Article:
(Originally posted here, I had some more thoughts about it so this is an updated version)
Writing refutations to the arguments of conspiracy theorists seems as difficult and brave as clubbing seals. But anyone who has ever publicly expressed even moderate support for military intervention has inevitably encountered various leaps of logic from the keyboards of conspiracy theorists. Their personal imperviousness to sensible debate and their theory’s superbug-like inability to die off suggests there is something to be said for trying to understand their process, if it can be called such. Besides, I like clubbing seals.
Hanlon’s Razor: Never attribute to malice that which is adequately explained by stupidity.
This is advice conspiracy theorists simply cannot take. Everything is deliberate.
Cui bono: “as a benefit to whom?”
This is the logic that says umbrella salesmen make the rain. A conspiracy theorist’s favourite.
Furtive fallacy: Significant facts of history are necessarily sinister
This is a form of paranoia, it’s not the acceptance of conspiracy theories as much as feeling the necessity for them to exist.
The denial of the first example, the overuse of the second and the possible affliction of the third are all common features in conspiracy theory argument. I think another one is also often evident and although related to ‘cui bono’, constitutes a distinct fallacy. This is to be called the factum ut faciat or the made to make fallacy. (I’ve added Latin for extra pretension) It is defined below:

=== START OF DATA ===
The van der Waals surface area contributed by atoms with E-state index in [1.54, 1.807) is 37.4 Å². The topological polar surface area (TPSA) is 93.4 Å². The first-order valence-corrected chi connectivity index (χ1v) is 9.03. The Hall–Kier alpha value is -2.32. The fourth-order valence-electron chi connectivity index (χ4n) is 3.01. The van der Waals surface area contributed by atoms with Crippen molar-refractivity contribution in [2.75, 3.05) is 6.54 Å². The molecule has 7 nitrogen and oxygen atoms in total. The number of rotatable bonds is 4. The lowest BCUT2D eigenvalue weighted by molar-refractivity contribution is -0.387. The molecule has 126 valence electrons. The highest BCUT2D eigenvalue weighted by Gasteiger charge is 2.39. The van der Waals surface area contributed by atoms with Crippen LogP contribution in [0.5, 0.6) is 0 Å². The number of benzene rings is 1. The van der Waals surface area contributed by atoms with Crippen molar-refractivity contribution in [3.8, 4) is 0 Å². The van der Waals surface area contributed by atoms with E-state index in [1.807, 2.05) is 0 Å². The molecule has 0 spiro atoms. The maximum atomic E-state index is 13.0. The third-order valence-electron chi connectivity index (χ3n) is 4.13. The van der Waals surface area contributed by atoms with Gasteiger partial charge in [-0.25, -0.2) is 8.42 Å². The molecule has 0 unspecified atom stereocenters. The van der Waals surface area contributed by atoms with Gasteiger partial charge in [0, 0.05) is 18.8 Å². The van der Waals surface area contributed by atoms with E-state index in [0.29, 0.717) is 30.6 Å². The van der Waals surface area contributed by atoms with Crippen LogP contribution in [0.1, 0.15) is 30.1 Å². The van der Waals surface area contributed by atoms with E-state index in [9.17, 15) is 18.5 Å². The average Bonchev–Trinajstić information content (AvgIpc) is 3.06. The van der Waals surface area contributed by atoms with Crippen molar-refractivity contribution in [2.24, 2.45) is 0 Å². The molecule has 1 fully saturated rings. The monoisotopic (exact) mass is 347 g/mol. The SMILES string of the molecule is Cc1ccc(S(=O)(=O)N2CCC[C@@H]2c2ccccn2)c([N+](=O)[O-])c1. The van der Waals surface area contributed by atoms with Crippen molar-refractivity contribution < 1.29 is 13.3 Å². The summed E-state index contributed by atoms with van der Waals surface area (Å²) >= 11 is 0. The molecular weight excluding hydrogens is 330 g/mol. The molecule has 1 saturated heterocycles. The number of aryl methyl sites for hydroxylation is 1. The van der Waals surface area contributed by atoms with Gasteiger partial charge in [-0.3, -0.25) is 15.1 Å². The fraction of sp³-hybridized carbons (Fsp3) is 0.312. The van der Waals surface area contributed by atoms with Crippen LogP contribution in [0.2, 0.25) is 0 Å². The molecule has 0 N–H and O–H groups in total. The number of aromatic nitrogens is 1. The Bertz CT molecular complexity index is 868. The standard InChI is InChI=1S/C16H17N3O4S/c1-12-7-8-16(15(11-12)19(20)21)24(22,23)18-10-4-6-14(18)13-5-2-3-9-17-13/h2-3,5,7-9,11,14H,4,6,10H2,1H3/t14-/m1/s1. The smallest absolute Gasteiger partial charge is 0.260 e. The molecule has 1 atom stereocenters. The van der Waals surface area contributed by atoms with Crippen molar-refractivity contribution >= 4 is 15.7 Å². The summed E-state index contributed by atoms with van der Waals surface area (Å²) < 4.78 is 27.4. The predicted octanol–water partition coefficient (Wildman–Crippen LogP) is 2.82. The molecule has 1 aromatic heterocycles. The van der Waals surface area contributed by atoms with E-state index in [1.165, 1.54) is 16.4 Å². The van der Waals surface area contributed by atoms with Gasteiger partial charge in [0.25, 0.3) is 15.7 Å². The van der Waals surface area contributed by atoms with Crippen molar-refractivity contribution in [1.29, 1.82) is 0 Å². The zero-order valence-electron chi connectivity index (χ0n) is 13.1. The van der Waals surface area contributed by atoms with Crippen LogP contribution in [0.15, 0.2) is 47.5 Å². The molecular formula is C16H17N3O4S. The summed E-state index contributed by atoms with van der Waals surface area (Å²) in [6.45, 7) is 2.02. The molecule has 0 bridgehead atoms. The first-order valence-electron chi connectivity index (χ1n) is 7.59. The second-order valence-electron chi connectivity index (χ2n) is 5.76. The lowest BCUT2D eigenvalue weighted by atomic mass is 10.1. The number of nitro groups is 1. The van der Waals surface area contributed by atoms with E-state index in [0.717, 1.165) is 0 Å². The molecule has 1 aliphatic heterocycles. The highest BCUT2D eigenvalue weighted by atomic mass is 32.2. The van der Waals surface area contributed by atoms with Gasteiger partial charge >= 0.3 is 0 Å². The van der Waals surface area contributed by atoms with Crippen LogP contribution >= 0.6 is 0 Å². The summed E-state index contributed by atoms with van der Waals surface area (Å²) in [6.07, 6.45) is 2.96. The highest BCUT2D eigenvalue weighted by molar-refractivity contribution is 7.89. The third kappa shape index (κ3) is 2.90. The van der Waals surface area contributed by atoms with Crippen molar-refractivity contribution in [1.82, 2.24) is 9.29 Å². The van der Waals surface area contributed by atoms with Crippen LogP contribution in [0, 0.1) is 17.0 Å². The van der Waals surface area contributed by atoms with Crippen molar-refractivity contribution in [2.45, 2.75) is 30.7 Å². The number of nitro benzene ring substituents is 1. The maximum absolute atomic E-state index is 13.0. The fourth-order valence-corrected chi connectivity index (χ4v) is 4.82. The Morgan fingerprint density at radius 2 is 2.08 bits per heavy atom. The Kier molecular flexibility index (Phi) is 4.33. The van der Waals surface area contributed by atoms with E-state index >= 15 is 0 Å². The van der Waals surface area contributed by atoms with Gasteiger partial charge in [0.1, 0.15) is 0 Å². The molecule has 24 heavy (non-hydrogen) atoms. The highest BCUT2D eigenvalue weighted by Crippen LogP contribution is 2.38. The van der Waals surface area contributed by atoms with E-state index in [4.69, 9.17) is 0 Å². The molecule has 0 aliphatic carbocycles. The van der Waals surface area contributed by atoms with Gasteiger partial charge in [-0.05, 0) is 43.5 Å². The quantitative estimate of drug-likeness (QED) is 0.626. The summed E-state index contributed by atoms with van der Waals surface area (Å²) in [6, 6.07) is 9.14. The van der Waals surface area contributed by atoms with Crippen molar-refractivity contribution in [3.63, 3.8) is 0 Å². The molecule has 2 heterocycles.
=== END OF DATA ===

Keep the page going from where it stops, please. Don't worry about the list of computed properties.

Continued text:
“Faciens hoc ergo factum ut faciat hoc” (“made this, therefore made to make this”) is an informal fallacy (of the questionable cause variety) that states “Since event x caused event y, event x must have been instigated to bring about event y.” The fallacy lies in coming to a conclusion of causality based solely on the outcome of events, rather than taking into account other factors that suggest the outcome is incidental or requiring evidence to demonstrate intention.
The following is a simple example: The chip pan fire caused the house to burn down, therefore the chip pan fire was started with the intention of burning the house down.
The conspiracy theorist can, after making this assumption, invent a reason why the house burning down might be advantageous to an actor and therefore identify their culprit. But the starting point is the initial assumption of the motivational link. The ‘who benefits’ is often so clearly false it suggests its application is simply to justify the already illogical and automatic assumption of factum ut faciat. Being automatic, this fallacy is therefore most prevalent in those who are permanently in conspiracy mode, the full-time conspiracy theorist. Those that see any event and decide arbitrarily to claim it has a malign and hidden motivation without any logical reasoning and before their surmised motivation or its connection to the event has been established.
So when, as you might at the moment, you hear something along the lines of ‘Obama withdrew troops from Iraq and created ISIS deliberately to create the chaos to er…. put them back in’, asserted without evidence and you are clear in the knowledge that any claim of this being advantageous to Obama is groundless, know that this is the factum ut faciat fallacy.
H/T @jonathanMetzer for the Latin